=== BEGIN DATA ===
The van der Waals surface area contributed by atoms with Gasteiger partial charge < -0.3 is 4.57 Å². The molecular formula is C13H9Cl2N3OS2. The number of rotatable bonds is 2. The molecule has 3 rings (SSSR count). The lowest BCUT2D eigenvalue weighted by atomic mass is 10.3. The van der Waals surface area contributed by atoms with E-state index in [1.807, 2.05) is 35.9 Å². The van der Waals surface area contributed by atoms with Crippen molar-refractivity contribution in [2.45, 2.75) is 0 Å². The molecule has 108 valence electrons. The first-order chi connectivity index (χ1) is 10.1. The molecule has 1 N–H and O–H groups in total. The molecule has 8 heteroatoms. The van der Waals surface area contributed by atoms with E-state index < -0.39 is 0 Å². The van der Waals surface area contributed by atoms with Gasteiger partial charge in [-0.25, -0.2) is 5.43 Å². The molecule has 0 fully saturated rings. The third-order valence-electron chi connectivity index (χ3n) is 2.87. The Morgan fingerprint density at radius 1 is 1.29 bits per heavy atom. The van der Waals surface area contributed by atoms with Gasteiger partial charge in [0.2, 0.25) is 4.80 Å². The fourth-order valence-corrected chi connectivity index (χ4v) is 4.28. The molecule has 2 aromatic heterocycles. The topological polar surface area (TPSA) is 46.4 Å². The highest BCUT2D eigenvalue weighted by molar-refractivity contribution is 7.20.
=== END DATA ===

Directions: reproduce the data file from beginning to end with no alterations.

The van der Waals surface area contributed by atoms with Gasteiger partial charge < -0.3 is 4.57 Å². The molecular formula is C13H9Cl2N3OS2. The number of rotatable bonds is 2. The molecule has 3 rings (SSSR count). The lowest BCUT2D eigenvalue weighted by atomic mass is 10.3. The van der Waals surface area contributed by atoms with E-state index in [1.807, 2.05) is 35.9 Å². The van der Waals surface area contributed by atoms with Crippen molar-refractivity contribution in [2.45, 2.75) is 0 Å². The molecule has 108 valence electrons. The first-order chi connectivity index (χ1) is 10.1. The molecule has 1 N–H and O–H groups in total. The molecule has 8 heteroatoms. The van der Waals surface area contributed by atoms with E-state index < -0.39 is 0 Å². The van der Waals surface area contributed by atoms with Gasteiger partial charge in [-0.25, -0.2) is 5.43 Å². The molecule has 0 fully saturated rings. The third-order valence-electron chi connectivity index (χ3n) is 2.87. The Morgan fingerprint density at radius 1 is 1.29 bits per heavy atom. The van der Waals surface area contributed by atoms with Gasteiger partial charge in [0.2, 0.25) is 4.80 Å². The fourth-order valence-corrected chi connectivity index (χ4v) is 4.28. The molecule has 2 aromatic heterocycles. The topological polar surface area (TPSA) is 46.4 Å². The highest BCUT2D eigenvalue weighted by molar-refractivity contribution is 7.20.